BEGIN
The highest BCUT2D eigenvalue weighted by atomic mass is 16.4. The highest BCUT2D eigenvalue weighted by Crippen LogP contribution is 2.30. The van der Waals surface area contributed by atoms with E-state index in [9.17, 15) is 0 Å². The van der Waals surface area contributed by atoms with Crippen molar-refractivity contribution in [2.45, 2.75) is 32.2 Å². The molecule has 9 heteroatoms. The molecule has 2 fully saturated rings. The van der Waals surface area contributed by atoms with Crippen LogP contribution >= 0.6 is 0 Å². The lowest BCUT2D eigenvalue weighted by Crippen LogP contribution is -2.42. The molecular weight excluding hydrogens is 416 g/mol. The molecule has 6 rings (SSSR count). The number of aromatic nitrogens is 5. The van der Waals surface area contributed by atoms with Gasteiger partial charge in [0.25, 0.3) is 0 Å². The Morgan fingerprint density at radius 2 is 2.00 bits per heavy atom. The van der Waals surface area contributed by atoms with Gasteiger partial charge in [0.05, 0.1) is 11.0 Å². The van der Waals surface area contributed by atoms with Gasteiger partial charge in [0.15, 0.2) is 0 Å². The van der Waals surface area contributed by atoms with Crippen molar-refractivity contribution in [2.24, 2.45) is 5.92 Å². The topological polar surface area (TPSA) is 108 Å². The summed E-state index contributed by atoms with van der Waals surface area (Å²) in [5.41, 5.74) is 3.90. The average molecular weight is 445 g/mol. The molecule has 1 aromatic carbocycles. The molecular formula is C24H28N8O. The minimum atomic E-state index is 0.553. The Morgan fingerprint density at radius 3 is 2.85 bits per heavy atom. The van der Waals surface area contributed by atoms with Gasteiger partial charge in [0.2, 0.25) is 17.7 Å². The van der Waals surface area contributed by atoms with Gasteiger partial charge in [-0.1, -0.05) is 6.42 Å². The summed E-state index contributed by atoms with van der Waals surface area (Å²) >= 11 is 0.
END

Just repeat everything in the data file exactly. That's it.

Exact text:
The highest BCUT2D eigenvalue weighted by atomic mass is 16.4. The highest BCUT2D eigenvalue weighted by Crippen LogP contribution is 2.30. The van der Waals surface area contributed by atoms with E-state index in [9.17, 15) is 0 Å². The van der Waals surface area contributed by atoms with Crippen molar-refractivity contribution in [2.45, 2.75) is 32.2 Å². The molecule has 9 heteroatoms. The molecule has 2 fully saturated rings. The van der Waals surface area contributed by atoms with Crippen LogP contribution >= 0.6 is 0 Å². The lowest BCUT2D eigenvalue weighted by Crippen LogP contribution is -2.42. The molecular weight excluding hydrogens is 416 g/mol. The molecule has 6 rings (SSSR count). The number of aromatic nitrogens is 5. The van der Waals surface area contributed by atoms with Gasteiger partial charge in [0.25, 0.3) is 0 Å². The Morgan fingerprint density at radius 2 is 2.00 bits per heavy atom. The van der Waals surface area contributed by atoms with Gasteiger partial charge in [0.05, 0.1) is 11.0 Å². The van der Waals surface area contributed by atoms with Gasteiger partial charge in [0.15, 0.2) is 0 Å². The van der Waals surface area contributed by atoms with Crippen molar-refractivity contribution in [2.24, 2.45) is 5.92 Å². The topological polar surface area (TPSA) is 108 Å². The summed E-state index contributed by atoms with van der Waals surface area (Å²) in [5.41, 5.74) is 3.90. The average molecular weight is 445 g/mol. The molecule has 1 aromatic carbocycles. The molecular formula is C24H28N8O. The minimum atomic E-state index is 0.553. The Morgan fingerprint density at radius 3 is 2.85 bits per heavy atom. The van der Waals surface area contributed by atoms with Gasteiger partial charge in [0.2, 0.25) is 17.7 Å². The van der Waals surface area contributed by atoms with Gasteiger partial charge in [-0.1, -0.05) is 6.42 Å². The summed E-state index contributed by atoms with van der Waals surface area (Å²) >= 11 is 0.